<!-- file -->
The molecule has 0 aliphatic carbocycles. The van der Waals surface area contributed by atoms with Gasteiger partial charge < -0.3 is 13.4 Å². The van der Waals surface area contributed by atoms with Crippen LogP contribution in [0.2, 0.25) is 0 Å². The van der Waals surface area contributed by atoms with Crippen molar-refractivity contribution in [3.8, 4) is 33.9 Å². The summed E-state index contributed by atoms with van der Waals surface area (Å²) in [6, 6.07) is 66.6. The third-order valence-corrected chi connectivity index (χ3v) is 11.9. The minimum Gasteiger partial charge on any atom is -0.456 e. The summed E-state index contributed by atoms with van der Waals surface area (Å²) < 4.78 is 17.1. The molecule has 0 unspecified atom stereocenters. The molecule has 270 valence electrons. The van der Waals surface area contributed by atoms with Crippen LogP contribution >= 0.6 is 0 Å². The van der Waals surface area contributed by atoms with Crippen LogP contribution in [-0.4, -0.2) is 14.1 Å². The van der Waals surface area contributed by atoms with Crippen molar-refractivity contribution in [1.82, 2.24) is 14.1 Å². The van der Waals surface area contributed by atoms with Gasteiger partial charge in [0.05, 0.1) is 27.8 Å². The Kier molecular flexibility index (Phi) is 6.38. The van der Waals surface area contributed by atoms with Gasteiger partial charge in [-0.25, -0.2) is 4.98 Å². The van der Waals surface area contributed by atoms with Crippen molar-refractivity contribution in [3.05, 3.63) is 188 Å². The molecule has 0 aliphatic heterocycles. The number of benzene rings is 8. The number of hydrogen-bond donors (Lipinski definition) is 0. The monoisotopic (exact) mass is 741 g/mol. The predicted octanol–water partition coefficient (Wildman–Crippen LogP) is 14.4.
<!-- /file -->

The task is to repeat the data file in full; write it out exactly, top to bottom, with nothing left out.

The molecule has 0 aliphatic carbocycles. The van der Waals surface area contributed by atoms with Gasteiger partial charge < -0.3 is 13.4 Å². The van der Waals surface area contributed by atoms with Crippen LogP contribution in [0.2, 0.25) is 0 Å². The van der Waals surface area contributed by atoms with Crippen molar-refractivity contribution in [3.8, 4) is 33.9 Å². The summed E-state index contributed by atoms with van der Waals surface area (Å²) in [6, 6.07) is 66.6. The third-order valence-corrected chi connectivity index (χ3v) is 11.9. The minimum Gasteiger partial charge on any atom is -0.456 e. The summed E-state index contributed by atoms with van der Waals surface area (Å²) < 4.78 is 17.1. The molecule has 0 unspecified atom stereocenters. The molecule has 270 valence electrons. The van der Waals surface area contributed by atoms with Crippen LogP contribution >= 0.6 is 0 Å². The van der Waals surface area contributed by atoms with Crippen LogP contribution in [-0.4, -0.2) is 14.1 Å². The van der Waals surface area contributed by atoms with Crippen molar-refractivity contribution in [1.82, 2.24) is 14.1 Å². The van der Waals surface area contributed by atoms with Gasteiger partial charge in [0.05, 0.1) is 27.8 Å². The Kier molecular flexibility index (Phi) is 6.38. The van der Waals surface area contributed by atoms with Gasteiger partial charge in [-0.25, -0.2) is 4.98 Å². The van der Waals surface area contributed by atoms with Crippen molar-refractivity contribution in [3.05, 3.63) is 188 Å². The molecule has 0 aliphatic heterocycles. The number of benzene rings is 8. The number of hydrogen-bond donors (Lipinski definition) is 0. The monoisotopic (exact) mass is 741 g/mol. The predicted octanol–water partition coefficient (Wildman–Crippen LogP) is 14.4.